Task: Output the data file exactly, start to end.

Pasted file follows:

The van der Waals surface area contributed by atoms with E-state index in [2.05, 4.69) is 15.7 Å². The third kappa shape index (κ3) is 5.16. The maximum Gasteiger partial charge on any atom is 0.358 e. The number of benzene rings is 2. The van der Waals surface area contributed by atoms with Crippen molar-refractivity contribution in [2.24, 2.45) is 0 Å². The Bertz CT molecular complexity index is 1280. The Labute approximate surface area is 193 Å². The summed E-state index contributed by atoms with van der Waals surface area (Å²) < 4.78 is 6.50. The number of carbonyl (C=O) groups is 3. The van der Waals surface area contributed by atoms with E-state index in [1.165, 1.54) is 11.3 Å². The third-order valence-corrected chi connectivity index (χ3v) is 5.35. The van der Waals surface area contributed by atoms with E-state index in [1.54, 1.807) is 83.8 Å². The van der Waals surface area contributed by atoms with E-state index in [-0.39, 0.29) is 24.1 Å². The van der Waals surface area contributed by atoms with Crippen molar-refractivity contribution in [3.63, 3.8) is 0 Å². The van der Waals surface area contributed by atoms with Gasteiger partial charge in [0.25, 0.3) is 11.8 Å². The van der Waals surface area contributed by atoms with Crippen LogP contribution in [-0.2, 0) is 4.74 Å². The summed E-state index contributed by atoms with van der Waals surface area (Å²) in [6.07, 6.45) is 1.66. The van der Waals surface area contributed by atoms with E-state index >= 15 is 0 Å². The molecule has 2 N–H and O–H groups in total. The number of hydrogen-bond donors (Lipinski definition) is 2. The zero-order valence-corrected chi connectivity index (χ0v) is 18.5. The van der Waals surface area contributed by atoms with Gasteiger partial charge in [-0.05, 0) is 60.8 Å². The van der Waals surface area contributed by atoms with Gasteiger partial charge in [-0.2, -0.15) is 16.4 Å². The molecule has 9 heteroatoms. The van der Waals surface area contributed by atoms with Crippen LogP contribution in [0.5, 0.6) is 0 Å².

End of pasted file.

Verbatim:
The van der Waals surface area contributed by atoms with E-state index in [2.05, 4.69) is 15.7 Å². The third kappa shape index (κ3) is 5.16. The maximum Gasteiger partial charge on any atom is 0.358 e. The number of benzene rings is 2. The van der Waals surface area contributed by atoms with Crippen molar-refractivity contribution in [2.24, 2.45) is 0 Å². The Bertz CT molecular complexity index is 1280. The Labute approximate surface area is 193 Å². The summed E-state index contributed by atoms with van der Waals surface area (Å²) < 4.78 is 6.50. The number of carbonyl (C=O) groups is 3. The van der Waals surface area contributed by atoms with E-state index in [1.165, 1.54) is 11.3 Å². The third-order valence-corrected chi connectivity index (χ3v) is 5.35. The van der Waals surface area contributed by atoms with E-state index in [1.54, 1.807) is 83.8 Å². The van der Waals surface area contributed by atoms with E-state index in [-0.39, 0.29) is 24.1 Å². The van der Waals surface area contributed by atoms with Crippen molar-refractivity contribution in [3.63, 3.8) is 0 Å². The van der Waals surface area contributed by atoms with Gasteiger partial charge in [0.25, 0.3) is 11.8 Å². The van der Waals surface area contributed by atoms with Crippen LogP contribution in [-0.2, 0) is 4.74 Å². The summed E-state index contributed by atoms with van der Waals surface area (Å²) in [6.07, 6.45) is 1.66. The van der Waals surface area contributed by atoms with E-state index >= 15 is 0 Å². The molecule has 2 N–H and O–H groups in total. The number of hydrogen-bond donors (Lipinski definition) is 2. The zero-order valence-corrected chi connectivity index (χ0v) is 18.5. The van der Waals surface area contributed by atoms with Gasteiger partial charge in [-0.05, 0) is 60.8 Å². The van der Waals surface area contributed by atoms with Gasteiger partial charge in [-0.2, -0.15) is 16.4 Å². The molecule has 9 heteroatoms. The van der Waals surface area contributed by atoms with Crippen LogP contribution in [0.5, 0.6) is 0 Å².